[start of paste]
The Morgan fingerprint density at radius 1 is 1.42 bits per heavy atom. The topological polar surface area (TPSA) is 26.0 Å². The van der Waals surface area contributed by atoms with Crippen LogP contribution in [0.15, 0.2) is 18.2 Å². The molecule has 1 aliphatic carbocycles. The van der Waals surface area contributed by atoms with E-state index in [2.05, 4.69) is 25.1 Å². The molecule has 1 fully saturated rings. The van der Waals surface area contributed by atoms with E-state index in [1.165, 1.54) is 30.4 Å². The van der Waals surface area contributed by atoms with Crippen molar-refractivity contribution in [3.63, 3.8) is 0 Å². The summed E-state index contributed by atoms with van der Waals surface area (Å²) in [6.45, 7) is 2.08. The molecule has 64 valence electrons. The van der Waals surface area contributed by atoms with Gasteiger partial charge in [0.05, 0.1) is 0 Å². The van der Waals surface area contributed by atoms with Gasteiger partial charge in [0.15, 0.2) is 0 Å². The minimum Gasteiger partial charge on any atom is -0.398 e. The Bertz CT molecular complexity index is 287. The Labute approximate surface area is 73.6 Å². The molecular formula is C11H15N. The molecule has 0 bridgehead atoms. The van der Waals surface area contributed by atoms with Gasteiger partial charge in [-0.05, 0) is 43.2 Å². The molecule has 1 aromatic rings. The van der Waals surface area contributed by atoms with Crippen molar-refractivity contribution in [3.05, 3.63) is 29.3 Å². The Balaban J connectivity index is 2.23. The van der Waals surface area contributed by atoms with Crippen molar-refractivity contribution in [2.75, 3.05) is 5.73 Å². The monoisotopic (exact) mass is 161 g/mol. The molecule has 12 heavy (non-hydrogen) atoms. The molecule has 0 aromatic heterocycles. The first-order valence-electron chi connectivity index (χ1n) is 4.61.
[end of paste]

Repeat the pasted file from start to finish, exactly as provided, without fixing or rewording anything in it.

The Morgan fingerprint density at radius 1 is 1.42 bits per heavy atom. The topological polar surface area (TPSA) is 26.0 Å². The van der Waals surface area contributed by atoms with Crippen LogP contribution in [0.15, 0.2) is 18.2 Å². The molecule has 1 aliphatic carbocycles. The van der Waals surface area contributed by atoms with E-state index in [2.05, 4.69) is 25.1 Å². The molecule has 1 fully saturated rings. The van der Waals surface area contributed by atoms with E-state index in [1.165, 1.54) is 30.4 Å². The van der Waals surface area contributed by atoms with Crippen molar-refractivity contribution in [3.63, 3.8) is 0 Å². The summed E-state index contributed by atoms with van der Waals surface area (Å²) in [6.45, 7) is 2.08. The molecule has 64 valence electrons. The van der Waals surface area contributed by atoms with Gasteiger partial charge in [0.05, 0.1) is 0 Å². The van der Waals surface area contributed by atoms with Gasteiger partial charge in [0.15, 0.2) is 0 Å². The minimum Gasteiger partial charge on any atom is -0.398 e. The Bertz CT molecular complexity index is 287. The Labute approximate surface area is 73.6 Å². The molecular formula is C11H15N. The molecule has 0 bridgehead atoms. The van der Waals surface area contributed by atoms with Gasteiger partial charge in [-0.05, 0) is 43.2 Å². The molecule has 1 aromatic rings. The van der Waals surface area contributed by atoms with Crippen molar-refractivity contribution in [3.05, 3.63) is 29.3 Å². The Balaban J connectivity index is 2.23. The van der Waals surface area contributed by atoms with Crippen molar-refractivity contribution in [2.75, 3.05) is 5.73 Å². The monoisotopic (exact) mass is 161 g/mol. The molecule has 12 heavy (non-hydrogen) atoms. The molecule has 0 aromatic heterocycles. The first-order valence-electron chi connectivity index (χ1n) is 4.61.